As light pollution impacts are many and affect various aspects, solutions to reduce this nuisance are just as varied. The idea of reducing light pollution is often interpreted as a need to stop lighting our environment at night, which is far from reality: Reducing light pollution simply means to better light our environment.
Large scale dark sky protection will be achieved by concerted efforts in an area, like it was done in dark sky reserves and parks around the world. In this case, awareness-raising of officials and communities, implementation of regulation relevant to lighting and proper luminaire installation are desirable for the purpose of preserving the darkness of the night.
However, everyone can easily help this cause, first by being aware of the negative effects of light pollution and also by adopting sound lighting practices at home, whether in rural or urban areas.
All these solutions have been put in place with the creation of Mont-Mégantic International Dark Sky Reserve. For example, Cobrahead type street luminaires, with protruding diffusing lens were replaced with Helios type fixtures with flat lens, allowing for elimination of light spills towards the sky or the horizon.
Moreover, intensities initially used were often way above real needs. Lighting power was generally reduced by half, producing less glaring and more constant light, favouring security while realizing important savings.
In all cases, high pressure sodium lamps (HPS) were used as opposed to halogen metal vapour and mercury lamps for a better luminous efficacy and a lower proportion of blue light. Blue light is the one that diffuses the most in atmosphere and compromises the most star gazing. Therefore, all sources of white lights are to be avoided in order to reduce the impacts of light pollution. In the MMIDSR territory, many farm mercury security lights and industry halogen metal vapour lamps were replaced by sodium lamps.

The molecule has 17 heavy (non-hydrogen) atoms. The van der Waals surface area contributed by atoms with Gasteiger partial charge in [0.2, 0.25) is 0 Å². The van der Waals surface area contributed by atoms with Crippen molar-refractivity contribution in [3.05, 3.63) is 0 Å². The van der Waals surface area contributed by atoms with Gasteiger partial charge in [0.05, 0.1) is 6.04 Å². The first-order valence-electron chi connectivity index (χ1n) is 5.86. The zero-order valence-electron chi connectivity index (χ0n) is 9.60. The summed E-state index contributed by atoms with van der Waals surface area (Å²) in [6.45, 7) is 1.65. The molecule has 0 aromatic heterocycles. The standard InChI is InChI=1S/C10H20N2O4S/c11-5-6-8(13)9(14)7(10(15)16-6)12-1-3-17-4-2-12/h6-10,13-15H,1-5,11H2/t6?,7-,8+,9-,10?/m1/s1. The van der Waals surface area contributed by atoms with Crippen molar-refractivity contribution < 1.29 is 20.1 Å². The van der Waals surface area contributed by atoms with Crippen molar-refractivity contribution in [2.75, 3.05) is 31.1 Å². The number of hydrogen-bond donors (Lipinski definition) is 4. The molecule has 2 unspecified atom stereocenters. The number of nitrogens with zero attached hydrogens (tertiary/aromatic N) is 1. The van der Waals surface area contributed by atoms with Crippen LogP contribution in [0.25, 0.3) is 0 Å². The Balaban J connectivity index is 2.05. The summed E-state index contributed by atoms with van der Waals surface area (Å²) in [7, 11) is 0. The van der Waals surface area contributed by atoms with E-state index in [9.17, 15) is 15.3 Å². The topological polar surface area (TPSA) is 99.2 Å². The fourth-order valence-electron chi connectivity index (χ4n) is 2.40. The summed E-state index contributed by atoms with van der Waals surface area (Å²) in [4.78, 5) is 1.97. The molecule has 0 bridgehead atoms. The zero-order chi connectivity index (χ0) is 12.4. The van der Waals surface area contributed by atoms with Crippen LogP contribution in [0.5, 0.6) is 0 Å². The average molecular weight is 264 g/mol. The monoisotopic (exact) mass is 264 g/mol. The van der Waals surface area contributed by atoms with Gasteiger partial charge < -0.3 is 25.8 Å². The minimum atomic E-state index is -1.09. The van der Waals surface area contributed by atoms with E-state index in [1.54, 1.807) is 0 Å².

The impact on a village like La Patrie was astounding! Seen from a distance, the amount of visible light and the impact on the dark starry sky has enormously diminished, but in the village itself, streets are better lighted by more secure lighting, less glaring, and less intrusive for villagers. Moreover, the use of a timer on church fixtures allows it to keep adequate heritage lighting early in the night, but to turn off the lights when there is no further need.
With these solutions, today the whole region benefits from significant energy savings, warmly lighted nights and a sky with thousands of stars.